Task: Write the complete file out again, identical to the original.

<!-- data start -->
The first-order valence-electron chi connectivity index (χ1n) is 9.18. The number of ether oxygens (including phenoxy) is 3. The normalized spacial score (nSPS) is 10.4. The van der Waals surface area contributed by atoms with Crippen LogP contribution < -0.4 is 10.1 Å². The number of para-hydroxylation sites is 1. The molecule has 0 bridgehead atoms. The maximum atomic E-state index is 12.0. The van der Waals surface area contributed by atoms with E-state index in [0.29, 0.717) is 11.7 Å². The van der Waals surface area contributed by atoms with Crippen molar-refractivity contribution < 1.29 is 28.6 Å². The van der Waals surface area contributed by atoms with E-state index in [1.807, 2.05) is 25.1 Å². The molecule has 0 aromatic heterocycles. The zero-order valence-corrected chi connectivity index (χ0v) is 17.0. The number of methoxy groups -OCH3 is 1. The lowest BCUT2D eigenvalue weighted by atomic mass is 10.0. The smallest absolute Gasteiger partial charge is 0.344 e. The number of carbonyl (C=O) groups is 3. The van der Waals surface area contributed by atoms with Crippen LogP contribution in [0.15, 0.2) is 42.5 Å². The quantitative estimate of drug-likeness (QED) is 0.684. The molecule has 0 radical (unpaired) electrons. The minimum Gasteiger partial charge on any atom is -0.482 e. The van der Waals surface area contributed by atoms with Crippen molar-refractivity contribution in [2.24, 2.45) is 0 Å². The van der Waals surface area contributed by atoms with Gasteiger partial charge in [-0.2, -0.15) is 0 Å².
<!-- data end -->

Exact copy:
The first-order valence-electron chi connectivity index (χ1n) is 9.18. The number of ether oxygens (including phenoxy) is 3. The normalized spacial score (nSPS) is 10.4. The van der Waals surface area contributed by atoms with Crippen LogP contribution < -0.4 is 10.1 Å². The number of para-hydroxylation sites is 1. The molecule has 0 bridgehead atoms. The maximum atomic E-state index is 12.0. The van der Waals surface area contributed by atoms with E-state index in [0.29, 0.717) is 11.7 Å². The van der Waals surface area contributed by atoms with Crippen molar-refractivity contribution < 1.29 is 28.6 Å². The van der Waals surface area contributed by atoms with E-state index in [1.807, 2.05) is 25.1 Å². The molecule has 0 aromatic heterocycles. The zero-order valence-corrected chi connectivity index (χ0v) is 17.0. The number of methoxy groups -OCH3 is 1. The lowest BCUT2D eigenvalue weighted by atomic mass is 10.0. The smallest absolute Gasteiger partial charge is 0.344 e. The number of carbonyl (C=O) groups is 3. The van der Waals surface area contributed by atoms with Crippen LogP contribution in [0.15, 0.2) is 42.5 Å². The quantitative estimate of drug-likeness (QED) is 0.684. The molecule has 0 radical (unpaired) electrons. The minimum Gasteiger partial charge on any atom is -0.482 e. The van der Waals surface area contributed by atoms with Crippen molar-refractivity contribution in [2.24, 2.45) is 0 Å². The van der Waals surface area contributed by atoms with Gasteiger partial charge in [-0.2, -0.15) is 0 Å².